Typical histological features of kidneys of wildtype (WT) and GDNF HET mice fed control (CONT) or high fat (HFF) diet.Panels A-F: High power images of typical glomeruli stained with periodic acid-Schiff (PAS). Glomeruli of WT-CONT (A) and HET-CONT (B) appeared normal with no differences in PAS positive staining. Glomeruli of WT-HFF mice showed glomerular hypertrophy (C) and some presented with glomerulosclerosis (D). Kidneys of HET-HFF mice contained very large glomeruli (E) and glomeruli with glomerulosclerosis (F). Bar = 100 um. Panels G-J: Fluorescent micrographs of collagen IV (Red) immunostaining. Collagen IV immunostaining in control WT (G) and HET (H) kidneys presented as a fine matrix localized to basement membranes of renal tubules, Bowmans capsule and the intra and extraglomerular mesangium. In obese WT (I) and HET (J) kidneys, the accumulation of collagen IV protein was present and localized to the tubulointerstitium associated with expansion of the interstitial space (arrow). More extensive collagen IV was also evident in the glomerulointerstitium surrounding the glomerular Bowman’s capsule.
© Copyright Policy
Related In: Results  -  Collection


getmorefigures.php?uid=PMC3760915&req=5

pone-0073095-g004: Typical histological features of kidneys of wildtype (WT) and GDNF HET mice fed control (CONT) or high fat (HFF) diet.Panels A-F: High power images of typical glomeruli stained with periodic acid-Schiff (PAS). Glomeruli of WT-CONT (A) and HET-CONT (B) appeared normal with no differences in PAS positive staining. Glomeruli of WT-HFF mice showed glomerular hypertrophy (C) and some presented with glomerulosclerosis (D). Kidneys of HET-HFF mice contained very large glomeruli (E) and glomeruli with glomerulosclerosis (F). Bar = 100 um. Panels G-J: Fluorescent micrographs of collagen IV (Red) immunostaining. Collagen IV immunostaining in control WT (G) and HET (H) kidneys presented as a fine matrix localized to basement membranes of renal tubules, Bowmans capsule and the intra and extraglomerular mesangium. In obese WT (I) and HET (J) kidneys, the accumulation of collagen IV protein was present and localized to the tubulointerstitium associated with expansion of the interstitial space (arrow). More extensive collagen IV was also evident in the glomerulointerstitium surrounding the glomerular Bowman’s capsule.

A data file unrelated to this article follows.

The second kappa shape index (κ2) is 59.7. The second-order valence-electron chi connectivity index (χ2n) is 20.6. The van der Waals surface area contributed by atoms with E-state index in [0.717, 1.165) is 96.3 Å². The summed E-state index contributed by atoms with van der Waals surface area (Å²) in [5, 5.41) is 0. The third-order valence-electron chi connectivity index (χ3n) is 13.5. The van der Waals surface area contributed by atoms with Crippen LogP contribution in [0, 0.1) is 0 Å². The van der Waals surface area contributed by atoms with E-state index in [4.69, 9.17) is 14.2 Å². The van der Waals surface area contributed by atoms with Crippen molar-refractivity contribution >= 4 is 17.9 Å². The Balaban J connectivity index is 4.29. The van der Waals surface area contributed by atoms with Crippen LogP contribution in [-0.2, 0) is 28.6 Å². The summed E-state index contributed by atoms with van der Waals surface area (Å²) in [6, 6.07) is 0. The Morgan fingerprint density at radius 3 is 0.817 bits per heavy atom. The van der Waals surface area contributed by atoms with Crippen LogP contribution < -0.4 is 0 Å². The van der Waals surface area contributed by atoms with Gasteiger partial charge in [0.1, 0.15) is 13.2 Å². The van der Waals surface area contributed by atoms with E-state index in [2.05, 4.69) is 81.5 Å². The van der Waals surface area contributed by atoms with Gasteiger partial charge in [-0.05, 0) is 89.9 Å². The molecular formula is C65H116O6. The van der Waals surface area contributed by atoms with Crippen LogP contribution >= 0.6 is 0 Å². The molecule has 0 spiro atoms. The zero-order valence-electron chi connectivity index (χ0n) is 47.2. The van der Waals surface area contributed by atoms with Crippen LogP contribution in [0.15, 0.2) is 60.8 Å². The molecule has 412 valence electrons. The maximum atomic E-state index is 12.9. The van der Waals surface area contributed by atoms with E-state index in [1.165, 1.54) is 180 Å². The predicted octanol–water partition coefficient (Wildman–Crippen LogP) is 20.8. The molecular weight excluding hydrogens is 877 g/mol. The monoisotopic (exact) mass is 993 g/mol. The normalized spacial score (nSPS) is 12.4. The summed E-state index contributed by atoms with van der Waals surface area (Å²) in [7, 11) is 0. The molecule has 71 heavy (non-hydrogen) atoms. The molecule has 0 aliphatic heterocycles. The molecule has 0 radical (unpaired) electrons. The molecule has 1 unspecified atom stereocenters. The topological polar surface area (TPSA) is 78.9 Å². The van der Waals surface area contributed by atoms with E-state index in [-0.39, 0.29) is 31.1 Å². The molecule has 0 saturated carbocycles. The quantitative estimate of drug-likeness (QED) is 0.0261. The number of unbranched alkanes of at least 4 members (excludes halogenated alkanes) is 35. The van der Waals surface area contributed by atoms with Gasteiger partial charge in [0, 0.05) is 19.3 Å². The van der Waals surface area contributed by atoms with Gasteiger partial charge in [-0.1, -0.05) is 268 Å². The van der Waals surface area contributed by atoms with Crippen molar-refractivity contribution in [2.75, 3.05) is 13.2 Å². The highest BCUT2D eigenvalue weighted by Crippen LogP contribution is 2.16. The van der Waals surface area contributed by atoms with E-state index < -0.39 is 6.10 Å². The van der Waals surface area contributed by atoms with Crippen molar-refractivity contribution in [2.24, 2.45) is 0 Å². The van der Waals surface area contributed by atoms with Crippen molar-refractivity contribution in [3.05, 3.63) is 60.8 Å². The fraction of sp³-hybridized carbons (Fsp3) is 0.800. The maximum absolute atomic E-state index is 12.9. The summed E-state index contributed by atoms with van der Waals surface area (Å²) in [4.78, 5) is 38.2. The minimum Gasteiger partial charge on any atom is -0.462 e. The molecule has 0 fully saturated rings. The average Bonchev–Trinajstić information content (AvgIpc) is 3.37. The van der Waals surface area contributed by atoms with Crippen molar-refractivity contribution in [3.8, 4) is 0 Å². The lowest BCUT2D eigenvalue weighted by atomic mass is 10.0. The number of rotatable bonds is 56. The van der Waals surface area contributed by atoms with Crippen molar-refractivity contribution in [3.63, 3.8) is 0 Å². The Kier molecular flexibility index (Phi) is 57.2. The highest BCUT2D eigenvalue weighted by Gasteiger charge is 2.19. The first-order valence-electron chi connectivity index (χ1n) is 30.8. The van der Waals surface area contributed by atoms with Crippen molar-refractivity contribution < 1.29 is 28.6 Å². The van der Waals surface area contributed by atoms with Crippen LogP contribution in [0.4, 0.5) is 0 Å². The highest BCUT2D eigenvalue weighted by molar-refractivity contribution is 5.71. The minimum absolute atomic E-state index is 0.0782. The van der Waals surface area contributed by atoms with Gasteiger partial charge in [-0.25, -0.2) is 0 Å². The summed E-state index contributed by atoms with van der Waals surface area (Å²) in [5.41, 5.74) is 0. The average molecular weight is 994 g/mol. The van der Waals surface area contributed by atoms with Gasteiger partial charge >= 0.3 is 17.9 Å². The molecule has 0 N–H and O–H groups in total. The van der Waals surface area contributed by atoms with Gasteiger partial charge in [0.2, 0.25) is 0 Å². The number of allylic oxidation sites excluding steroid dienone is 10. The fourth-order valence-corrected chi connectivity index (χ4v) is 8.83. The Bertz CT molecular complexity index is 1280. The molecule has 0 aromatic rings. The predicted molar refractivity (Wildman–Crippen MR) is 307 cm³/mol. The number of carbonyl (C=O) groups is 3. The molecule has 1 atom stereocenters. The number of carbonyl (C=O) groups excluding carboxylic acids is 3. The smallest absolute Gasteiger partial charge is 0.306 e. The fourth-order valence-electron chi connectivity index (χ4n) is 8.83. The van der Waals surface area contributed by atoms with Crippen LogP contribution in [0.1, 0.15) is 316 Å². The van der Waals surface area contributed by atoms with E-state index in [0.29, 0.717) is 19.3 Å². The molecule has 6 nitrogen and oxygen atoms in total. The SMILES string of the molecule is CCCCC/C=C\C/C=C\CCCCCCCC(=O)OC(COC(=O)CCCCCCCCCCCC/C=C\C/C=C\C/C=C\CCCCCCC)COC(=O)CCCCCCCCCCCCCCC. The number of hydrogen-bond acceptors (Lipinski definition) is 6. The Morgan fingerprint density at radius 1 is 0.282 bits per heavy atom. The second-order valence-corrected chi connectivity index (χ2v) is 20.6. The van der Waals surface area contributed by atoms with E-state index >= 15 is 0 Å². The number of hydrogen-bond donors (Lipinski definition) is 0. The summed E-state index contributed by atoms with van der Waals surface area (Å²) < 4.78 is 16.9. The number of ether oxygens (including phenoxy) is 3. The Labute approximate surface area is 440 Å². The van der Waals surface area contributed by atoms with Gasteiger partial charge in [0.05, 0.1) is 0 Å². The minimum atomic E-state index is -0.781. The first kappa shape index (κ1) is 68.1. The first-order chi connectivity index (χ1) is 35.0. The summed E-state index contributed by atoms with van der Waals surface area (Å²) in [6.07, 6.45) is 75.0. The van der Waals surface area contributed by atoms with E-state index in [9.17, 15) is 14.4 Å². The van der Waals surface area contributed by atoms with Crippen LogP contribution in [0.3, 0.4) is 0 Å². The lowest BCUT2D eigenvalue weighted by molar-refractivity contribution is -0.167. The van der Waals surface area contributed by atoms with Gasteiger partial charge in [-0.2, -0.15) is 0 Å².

Mentions: Renal histology of control HET mice was indistinguishable from control WT mice other than the presence of larger glomeruli in HET mice (Figure 4). Renal architecture of obese WT and HET mice was maintained, though they demonstrated expansion of the interstitial space and focal areas of inflammatory cell accumulation (not shown). Glomeruli of obese WT and HET mice appeared markedly larger with evidence of mesangial expansion and glomerulosclerosis (Figure 4).